In the very heart of the city, The Seagate Hotel is a chic choice featuring a seamlessly designed restaurant complemented by a 7,000-gallon shark tank. Traditionalists will also find familiar comforts at The Delray Beach Marriott and Residence Inn Marriott, located within walking distance of the beach and Atlantic Avenue.
Just outside of the city center, The Sundy House Restaurant and Inn offers an escape for boutique hotel enthusiasts. This historic building may have once been the home of a former mayor of Delray, but it is now a welcoming abode with 11 rooms eclectically decorated by hand to reflect different cultures of the world. A final option includes Crane’s Beachhouse Hotel, exuding Key West flavor via tropically named rooms and a tiki bar where locals and tourists are known to gather.
Though it’s a small town with only 61,000 residents, Delray Beach boasts more than 50 restaurants. Each carries its own unique flavor; national chain restaurants are not allowed within Delray Beach’s city center in an effort to maintain small town authenticity (in a similar move, the city also prohibits the construction of high rise buildings in many areas).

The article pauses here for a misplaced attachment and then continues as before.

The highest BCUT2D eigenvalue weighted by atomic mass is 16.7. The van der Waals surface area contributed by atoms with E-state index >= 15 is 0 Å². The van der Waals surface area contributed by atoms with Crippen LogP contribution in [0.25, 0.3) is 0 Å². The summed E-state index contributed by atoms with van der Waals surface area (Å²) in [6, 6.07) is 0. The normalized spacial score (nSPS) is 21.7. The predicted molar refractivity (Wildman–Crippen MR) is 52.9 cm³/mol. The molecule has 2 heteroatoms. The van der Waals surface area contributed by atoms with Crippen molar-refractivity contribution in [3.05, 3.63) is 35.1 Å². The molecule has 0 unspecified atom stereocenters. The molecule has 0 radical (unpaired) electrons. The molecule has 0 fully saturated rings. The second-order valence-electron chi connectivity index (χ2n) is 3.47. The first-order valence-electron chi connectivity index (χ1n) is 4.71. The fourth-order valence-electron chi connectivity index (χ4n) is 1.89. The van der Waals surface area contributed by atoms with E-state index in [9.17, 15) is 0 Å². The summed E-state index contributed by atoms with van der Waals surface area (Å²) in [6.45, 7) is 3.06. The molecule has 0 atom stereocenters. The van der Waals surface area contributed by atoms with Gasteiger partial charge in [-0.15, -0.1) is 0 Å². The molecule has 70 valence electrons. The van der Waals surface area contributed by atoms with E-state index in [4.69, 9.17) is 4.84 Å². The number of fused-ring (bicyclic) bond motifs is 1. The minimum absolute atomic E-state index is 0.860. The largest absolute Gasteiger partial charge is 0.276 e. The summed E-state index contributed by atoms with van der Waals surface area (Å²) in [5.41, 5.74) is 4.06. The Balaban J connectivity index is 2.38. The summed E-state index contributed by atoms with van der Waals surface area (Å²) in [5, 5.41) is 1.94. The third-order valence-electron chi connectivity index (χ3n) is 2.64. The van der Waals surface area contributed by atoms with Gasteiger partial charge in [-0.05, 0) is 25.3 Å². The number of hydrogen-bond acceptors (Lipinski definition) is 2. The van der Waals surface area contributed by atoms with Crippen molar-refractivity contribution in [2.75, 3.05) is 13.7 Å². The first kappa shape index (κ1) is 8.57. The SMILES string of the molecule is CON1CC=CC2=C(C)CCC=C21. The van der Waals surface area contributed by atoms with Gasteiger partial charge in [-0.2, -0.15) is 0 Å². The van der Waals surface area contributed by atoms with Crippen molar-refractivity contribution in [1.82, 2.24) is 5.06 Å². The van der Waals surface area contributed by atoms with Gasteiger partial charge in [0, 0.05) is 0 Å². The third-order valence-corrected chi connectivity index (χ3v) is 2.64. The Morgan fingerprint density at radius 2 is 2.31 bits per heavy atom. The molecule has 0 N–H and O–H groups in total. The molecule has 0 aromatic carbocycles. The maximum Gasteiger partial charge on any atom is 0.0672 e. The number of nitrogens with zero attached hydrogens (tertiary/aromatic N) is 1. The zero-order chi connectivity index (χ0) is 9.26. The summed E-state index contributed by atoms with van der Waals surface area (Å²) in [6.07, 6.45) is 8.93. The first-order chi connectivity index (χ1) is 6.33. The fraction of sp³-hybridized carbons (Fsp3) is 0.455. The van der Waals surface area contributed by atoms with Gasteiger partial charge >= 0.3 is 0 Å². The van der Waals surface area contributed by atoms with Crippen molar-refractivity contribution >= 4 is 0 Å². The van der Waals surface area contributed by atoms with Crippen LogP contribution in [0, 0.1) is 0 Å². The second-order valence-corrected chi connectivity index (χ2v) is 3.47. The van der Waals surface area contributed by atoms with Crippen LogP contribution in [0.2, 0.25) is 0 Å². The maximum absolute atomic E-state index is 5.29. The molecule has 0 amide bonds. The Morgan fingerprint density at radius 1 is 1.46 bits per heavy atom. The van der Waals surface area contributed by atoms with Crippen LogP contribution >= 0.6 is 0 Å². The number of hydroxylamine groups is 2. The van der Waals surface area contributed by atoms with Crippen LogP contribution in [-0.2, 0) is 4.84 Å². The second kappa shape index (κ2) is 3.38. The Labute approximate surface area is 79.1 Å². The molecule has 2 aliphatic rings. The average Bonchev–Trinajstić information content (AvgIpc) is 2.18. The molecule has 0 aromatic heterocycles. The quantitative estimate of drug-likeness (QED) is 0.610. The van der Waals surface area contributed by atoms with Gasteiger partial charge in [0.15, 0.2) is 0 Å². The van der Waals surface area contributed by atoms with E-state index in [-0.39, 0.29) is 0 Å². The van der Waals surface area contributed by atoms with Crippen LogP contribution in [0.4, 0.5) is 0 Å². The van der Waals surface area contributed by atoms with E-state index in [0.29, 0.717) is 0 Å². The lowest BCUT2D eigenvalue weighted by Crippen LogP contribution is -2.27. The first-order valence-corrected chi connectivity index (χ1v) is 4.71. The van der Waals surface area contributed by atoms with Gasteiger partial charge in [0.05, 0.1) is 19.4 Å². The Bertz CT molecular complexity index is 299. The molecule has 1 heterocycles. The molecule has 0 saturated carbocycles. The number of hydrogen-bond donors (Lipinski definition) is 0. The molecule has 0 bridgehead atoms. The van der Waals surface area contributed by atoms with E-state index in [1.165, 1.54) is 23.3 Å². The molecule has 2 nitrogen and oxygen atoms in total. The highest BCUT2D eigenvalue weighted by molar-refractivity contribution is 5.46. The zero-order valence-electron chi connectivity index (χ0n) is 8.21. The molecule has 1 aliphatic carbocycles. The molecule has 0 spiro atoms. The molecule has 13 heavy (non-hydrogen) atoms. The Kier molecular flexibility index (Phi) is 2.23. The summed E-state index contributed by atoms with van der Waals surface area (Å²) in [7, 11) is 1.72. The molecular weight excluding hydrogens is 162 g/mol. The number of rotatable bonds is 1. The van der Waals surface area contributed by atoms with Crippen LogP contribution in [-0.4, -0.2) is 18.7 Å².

Stroll Atlantic Avenue, the heart of Delray Beach’s foodie scene, and take your pick of swanky-casual steak and sushi lounges including Salt, upscale oceanfront dining at 50 Ocean, or zesty international cuisine from Lemongrass Asian Bistro. Between the three lie a multitude of other choices, from traditional American cafés to barbecue joints and fine dining experiences.
If brews and bar fare are on your wish list, stop into day-to-night watering holes such as the iconic Boston’s sports bar and the outdoor, aptly named Sandbar, known for its sand “flooring” and authentic beach-style partying. And, should social butterflies find a new friend, the moonlit beach is just a short (and perhaps romantic) walk across the street.